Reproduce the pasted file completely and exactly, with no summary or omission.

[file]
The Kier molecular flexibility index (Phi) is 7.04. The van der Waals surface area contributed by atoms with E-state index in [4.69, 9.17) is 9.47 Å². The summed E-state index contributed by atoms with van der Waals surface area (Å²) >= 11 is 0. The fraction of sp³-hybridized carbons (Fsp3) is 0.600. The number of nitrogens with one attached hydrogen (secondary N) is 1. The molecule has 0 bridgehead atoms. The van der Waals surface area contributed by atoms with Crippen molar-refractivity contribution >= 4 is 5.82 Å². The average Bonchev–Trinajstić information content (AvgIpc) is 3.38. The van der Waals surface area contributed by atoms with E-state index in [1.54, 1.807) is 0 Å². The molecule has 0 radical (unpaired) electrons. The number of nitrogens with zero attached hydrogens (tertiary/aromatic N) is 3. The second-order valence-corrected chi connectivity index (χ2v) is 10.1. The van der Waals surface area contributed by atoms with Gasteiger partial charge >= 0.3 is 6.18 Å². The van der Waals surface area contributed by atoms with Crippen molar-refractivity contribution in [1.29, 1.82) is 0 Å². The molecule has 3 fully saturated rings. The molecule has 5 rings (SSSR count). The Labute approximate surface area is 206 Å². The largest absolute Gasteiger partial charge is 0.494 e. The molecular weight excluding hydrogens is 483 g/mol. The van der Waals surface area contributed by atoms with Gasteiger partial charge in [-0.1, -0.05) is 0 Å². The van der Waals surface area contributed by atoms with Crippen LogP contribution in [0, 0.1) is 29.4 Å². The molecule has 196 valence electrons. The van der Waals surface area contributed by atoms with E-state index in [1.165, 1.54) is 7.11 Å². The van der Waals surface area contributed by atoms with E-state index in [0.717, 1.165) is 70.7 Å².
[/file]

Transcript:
The Kier molecular flexibility index (Phi) is 7.04. The van der Waals surface area contributed by atoms with E-state index in [4.69, 9.17) is 9.47 Å². The summed E-state index contributed by atoms with van der Waals surface area (Å²) >= 11 is 0. The fraction of sp³-hybridized carbons (Fsp3) is 0.600. The number of nitrogens with one attached hydrogen (secondary N) is 1. The molecule has 0 bridgehead atoms. The van der Waals surface area contributed by atoms with Crippen molar-refractivity contribution >= 4 is 5.82 Å². The average Bonchev–Trinajstić information content (AvgIpc) is 3.38. The van der Waals surface area contributed by atoms with E-state index in [1.54, 1.807) is 0 Å². The molecule has 0 radical (unpaired) electrons. The number of nitrogens with zero attached hydrogens (tertiary/aromatic N) is 3. The second-order valence-corrected chi connectivity index (χ2v) is 10.1. The van der Waals surface area contributed by atoms with Gasteiger partial charge >= 0.3 is 6.18 Å². The van der Waals surface area contributed by atoms with Crippen molar-refractivity contribution in [1.29, 1.82) is 0 Å². The molecule has 3 fully saturated rings. The molecule has 5 rings (SSSR count). The Labute approximate surface area is 206 Å². The largest absolute Gasteiger partial charge is 0.494 e. The molecular weight excluding hydrogens is 483 g/mol. The van der Waals surface area contributed by atoms with Gasteiger partial charge in [-0.1, -0.05) is 0 Å². The van der Waals surface area contributed by atoms with Crippen LogP contribution in [0, 0.1) is 29.4 Å². The molecule has 196 valence electrons. The van der Waals surface area contributed by atoms with E-state index in [1.165, 1.54) is 7.11 Å². The van der Waals surface area contributed by atoms with E-state index in [0.717, 1.165) is 70.7 Å².